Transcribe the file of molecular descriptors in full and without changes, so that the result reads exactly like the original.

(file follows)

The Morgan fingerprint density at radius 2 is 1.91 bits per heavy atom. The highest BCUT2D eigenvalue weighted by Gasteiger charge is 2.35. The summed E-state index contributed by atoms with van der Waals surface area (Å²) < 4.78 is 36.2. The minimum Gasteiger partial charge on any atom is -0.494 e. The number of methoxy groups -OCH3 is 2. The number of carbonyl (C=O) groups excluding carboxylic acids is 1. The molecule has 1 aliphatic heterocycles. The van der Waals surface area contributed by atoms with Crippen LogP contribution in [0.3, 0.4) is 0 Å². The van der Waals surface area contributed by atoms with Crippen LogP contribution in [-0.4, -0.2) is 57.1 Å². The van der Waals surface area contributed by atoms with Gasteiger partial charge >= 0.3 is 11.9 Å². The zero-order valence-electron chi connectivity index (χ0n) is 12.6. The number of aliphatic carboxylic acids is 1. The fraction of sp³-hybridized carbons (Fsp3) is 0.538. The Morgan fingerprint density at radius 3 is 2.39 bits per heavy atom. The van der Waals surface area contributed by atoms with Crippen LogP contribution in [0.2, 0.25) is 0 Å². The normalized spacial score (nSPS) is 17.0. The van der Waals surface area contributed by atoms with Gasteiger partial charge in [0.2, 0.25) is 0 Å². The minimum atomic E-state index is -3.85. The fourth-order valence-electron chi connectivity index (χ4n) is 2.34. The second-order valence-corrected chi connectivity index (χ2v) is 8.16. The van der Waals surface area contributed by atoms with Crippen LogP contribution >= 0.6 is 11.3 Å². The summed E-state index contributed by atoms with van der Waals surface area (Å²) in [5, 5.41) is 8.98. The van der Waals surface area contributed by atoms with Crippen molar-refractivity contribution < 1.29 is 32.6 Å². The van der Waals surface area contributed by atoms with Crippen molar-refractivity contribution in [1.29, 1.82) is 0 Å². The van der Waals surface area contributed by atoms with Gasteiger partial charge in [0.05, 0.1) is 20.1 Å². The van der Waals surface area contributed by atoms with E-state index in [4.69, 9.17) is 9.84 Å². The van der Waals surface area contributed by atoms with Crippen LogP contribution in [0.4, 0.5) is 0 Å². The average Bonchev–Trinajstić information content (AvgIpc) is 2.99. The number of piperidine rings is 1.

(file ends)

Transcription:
The Morgan fingerprint density at radius 2 is 1.91 bits per heavy atom. The highest BCUT2D eigenvalue weighted by Gasteiger charge is 2.35. The summed E-state index contributed by atoms with van der Waals surface area (Å²) < 4.78 is 36.2. The minimum Gasteiger partial charge on any atom is -0.494 e. The number of methoxy groups -OCH3 is 2. The number of carbonyl (C=O) groups excluding carboxylic acids is 1. The molecule has 1 aliphatic heterocycles. The van der Waals surface area contributed by atoms with Crippen LogP contribution in [0.3, 0.4) is 0 Å². The van der Waals surface area contributed by atoms with Crippen LogP contribution in [-0.4, -0.2) is 57.1 Å². The van der Waals surface area contributed by atoms with Gasteiger partial charge >= 0.3 is 11.9 Å². The zero-order valence-electron chi connectivity index (χ0n) is 12.6. The number of aliphatic carboxylic acids is 1. The fraction of sp³-hybridized carbons (Fsp3) is 0.538. The Morgan fingerprint density at radius 3 is 2.39 bits per heavy atom. The van der Waals surface area contributed by atoms with Crippen LogP contribution in [0.2, 0.25) is 0 Å². The normalized spacial score (nSPS) is 17.0. The van der Waals surface area contributed by atoms with Gasteiger partial charge in [0.2, 0.25) is 0 Å². The minimum atomic E-state index is -3.85. The fourth-order valence-electron chi connectivity index (χ4n) is 2.34. The second-order valence-corrected chi connectivity index (χ2v) is 8.16. The van der Waals surface area contributed by atoms with Crippen LogP contribution >= 0.6 is 11.3 Å². The summed E-state index contributed by atoms with van der Waals surface area (Å²) in [5, 5.41) is 8.98. The van der Waals surface area contributed by atoms with Crippen molar-refractivity contribution < 1.29 is 32.6 Å². The van der Waals surface area contributed by atoms with Crippen molar-refractivity contribution in [1.29, 1.82) is 0 Å². The van der Waals surface area contributed by atoms with Gasteiger partial charge in [0.05, 0.1) is 20.1 Å². The van der Waals surface area contributed by atoms with E-state index in [4.69, 9.17) is 9.84 Å². The van der Waals surface area contributed by atoms with Crippen LogP contribution in [0.4, 0.5) is 0 Å². The average Bonchev–Trinajstić information content (AvgIpc) is 2.99. The number of piperidine rings is 1.